Video

Video US Voters Seek Answers From Presidential Candidates on IS Gains

The growth of the Islamic State militant group in Iraq and Syria comes as the 2016 U.S. presidential campaign kicks off in the Midwest state of Iowa.   As VOA’s Kane Farabaugh reports, voters want to know how the candidates would handle recent militant gains in the Middle East.
Video

Video A Small Oasis on Kabul's Outskirts Provides Relief From Security Tensions

When people in Kabul want to get away from the city and relax, many choose Qargha Lake, a small resort on the outskirts of Kabul. Ayesha Tanzeem visited and talked with people about the precious oasis.
Video

Video Film Festival Looks at Indigenous Peoples, Culture Conflict

A recent Los Angeles film festival highlighted the plight of people caught between two cultures. Mike O'Sullivan has more on the the Garifuna International Film Festival, a Los Angeles forum created by a woman from Central America who wants the world to know more about her culture.
Video

Video Kenyans Lament Losing Sons to al-Shabab

There is agony, fear and lost hope in the Kenyan town of Isiolo, a key target of a new al-Shabab recruitment drive. VOA's Mohammed Yusuf visits Isiolo to speak with families and at least one man who says he was a recruiter.
Video

Video Scientists Say Plankton More Important Than Previously Thought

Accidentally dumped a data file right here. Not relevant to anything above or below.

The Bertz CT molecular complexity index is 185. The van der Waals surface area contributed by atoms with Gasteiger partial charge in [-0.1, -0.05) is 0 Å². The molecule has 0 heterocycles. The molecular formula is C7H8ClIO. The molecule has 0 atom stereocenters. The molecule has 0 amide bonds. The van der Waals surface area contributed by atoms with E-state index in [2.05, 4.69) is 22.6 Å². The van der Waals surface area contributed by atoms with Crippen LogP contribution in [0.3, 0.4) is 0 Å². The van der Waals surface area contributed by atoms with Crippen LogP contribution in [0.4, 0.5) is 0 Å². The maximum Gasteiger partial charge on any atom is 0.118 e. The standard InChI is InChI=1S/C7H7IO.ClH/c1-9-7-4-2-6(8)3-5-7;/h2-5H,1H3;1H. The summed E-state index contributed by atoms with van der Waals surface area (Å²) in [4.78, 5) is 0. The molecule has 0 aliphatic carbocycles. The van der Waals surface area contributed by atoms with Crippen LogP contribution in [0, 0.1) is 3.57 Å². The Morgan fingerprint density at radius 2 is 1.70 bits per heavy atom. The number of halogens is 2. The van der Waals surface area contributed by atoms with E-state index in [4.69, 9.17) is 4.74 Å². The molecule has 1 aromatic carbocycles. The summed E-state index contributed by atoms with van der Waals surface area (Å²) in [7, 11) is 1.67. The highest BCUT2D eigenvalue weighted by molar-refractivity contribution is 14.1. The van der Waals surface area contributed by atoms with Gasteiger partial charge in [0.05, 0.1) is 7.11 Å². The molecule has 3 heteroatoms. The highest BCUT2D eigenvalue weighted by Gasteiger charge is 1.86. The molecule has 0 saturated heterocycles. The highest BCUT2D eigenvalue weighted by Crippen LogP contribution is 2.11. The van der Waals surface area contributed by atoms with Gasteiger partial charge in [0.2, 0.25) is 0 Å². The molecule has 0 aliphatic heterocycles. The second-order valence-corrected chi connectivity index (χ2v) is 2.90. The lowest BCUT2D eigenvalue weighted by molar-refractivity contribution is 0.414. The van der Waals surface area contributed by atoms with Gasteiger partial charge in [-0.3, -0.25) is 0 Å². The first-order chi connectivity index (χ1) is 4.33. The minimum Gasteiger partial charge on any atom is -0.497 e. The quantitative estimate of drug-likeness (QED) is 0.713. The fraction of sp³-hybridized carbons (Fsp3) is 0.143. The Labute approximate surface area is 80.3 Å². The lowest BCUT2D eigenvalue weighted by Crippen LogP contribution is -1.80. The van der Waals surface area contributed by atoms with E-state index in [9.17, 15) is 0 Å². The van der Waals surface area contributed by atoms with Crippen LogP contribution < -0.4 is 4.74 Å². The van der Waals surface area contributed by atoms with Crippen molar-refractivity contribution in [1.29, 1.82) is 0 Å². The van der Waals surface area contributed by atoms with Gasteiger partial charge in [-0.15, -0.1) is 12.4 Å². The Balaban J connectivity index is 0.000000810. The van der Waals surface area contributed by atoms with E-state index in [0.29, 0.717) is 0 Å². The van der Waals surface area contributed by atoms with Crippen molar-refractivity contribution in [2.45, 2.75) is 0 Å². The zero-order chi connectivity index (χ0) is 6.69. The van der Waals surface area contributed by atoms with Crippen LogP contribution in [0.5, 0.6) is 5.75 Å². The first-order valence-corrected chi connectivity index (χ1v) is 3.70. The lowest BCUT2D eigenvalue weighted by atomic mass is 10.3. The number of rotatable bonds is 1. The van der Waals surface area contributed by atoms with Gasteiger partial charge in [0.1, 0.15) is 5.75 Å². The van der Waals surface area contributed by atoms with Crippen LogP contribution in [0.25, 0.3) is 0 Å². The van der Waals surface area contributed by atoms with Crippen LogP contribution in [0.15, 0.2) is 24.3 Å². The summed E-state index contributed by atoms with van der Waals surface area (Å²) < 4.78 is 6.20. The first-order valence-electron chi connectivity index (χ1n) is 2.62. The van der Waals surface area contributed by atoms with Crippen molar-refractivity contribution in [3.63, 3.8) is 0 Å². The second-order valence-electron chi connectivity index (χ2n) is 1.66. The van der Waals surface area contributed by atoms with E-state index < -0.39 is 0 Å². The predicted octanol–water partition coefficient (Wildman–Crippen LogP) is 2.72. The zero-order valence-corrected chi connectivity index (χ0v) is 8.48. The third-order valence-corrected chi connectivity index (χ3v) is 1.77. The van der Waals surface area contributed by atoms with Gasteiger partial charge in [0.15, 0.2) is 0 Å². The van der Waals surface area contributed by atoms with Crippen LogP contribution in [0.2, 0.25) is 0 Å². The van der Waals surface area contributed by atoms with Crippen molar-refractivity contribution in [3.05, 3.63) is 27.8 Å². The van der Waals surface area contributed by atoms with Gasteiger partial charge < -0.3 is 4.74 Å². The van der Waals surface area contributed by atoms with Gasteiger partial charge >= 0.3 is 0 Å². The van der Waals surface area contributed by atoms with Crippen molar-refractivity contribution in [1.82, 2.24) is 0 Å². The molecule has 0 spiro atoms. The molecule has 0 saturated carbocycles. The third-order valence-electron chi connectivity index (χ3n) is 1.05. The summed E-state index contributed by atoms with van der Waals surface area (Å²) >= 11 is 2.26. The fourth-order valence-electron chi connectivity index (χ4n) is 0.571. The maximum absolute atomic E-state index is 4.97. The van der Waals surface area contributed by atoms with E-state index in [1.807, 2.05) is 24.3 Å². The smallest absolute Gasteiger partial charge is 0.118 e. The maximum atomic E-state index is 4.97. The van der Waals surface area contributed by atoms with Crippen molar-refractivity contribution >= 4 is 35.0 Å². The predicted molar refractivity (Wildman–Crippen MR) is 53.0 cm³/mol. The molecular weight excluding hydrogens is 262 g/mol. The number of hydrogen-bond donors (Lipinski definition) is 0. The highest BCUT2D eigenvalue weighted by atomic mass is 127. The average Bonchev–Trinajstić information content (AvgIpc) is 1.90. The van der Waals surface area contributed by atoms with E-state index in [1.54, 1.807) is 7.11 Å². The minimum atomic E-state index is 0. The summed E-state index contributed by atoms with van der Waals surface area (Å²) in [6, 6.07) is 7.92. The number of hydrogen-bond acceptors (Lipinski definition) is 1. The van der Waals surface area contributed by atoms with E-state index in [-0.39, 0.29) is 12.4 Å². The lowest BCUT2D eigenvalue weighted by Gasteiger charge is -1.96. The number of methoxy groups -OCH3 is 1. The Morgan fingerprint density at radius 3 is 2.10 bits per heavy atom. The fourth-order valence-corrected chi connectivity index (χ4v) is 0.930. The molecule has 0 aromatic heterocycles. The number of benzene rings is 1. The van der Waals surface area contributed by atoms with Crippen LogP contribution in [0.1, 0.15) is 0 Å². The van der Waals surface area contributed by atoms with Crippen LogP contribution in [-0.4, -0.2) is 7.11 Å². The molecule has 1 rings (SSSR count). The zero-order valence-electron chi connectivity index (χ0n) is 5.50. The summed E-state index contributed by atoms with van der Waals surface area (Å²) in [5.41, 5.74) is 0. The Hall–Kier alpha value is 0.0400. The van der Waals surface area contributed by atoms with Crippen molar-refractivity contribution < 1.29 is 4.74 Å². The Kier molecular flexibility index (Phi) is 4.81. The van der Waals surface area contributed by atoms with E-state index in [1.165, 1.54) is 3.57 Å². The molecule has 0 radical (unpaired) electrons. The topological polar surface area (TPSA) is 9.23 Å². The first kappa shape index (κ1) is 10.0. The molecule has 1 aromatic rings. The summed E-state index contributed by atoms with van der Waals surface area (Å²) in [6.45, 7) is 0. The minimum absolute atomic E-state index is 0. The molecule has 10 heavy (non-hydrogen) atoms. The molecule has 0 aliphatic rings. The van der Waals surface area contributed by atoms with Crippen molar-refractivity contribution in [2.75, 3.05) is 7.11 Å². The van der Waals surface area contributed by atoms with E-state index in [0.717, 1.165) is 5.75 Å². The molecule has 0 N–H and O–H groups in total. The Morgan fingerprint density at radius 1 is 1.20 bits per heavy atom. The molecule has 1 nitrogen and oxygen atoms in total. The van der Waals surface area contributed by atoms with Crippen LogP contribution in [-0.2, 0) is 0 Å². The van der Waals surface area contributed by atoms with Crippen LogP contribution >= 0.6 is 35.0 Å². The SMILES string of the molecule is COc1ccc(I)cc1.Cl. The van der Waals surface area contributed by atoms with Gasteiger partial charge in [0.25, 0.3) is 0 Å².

Tiny ocean creatures called plankton are mostly thought of as food for whales and other large marine animals, but a four-year global study discovered, among other things, that plankton are a major source of oxygen on our planet. VOA’s George Putic reports.
Video

Video Kenya’s Capital Sees Rise in Shisha Parlors

In Kenya, the smoking of shisha, a type of flavored tobacco, is the latest craze. Patrons are flocking to shisha parlors to smoke and socialize. But the practice can be addictive and harmful, though many dabblers may not realize the dangers, according to a new review. Lenny Ruvaga has more on the story for VOA from Nairobi, Kenya.
Video

Video Iowa Family's Sacrifice Shaped US Military Service for Generations

Few places in America have experienced war like Waterloo. This small town in the Midwest state of Iowa became famous during World War II not for what it accomplished, but what it lost. As VOA’s Kane Farabaugh reports, the legacy of one family’s sacrifice is still a reminder today of the real cost of war for all families on the homefront.

VOA Blogs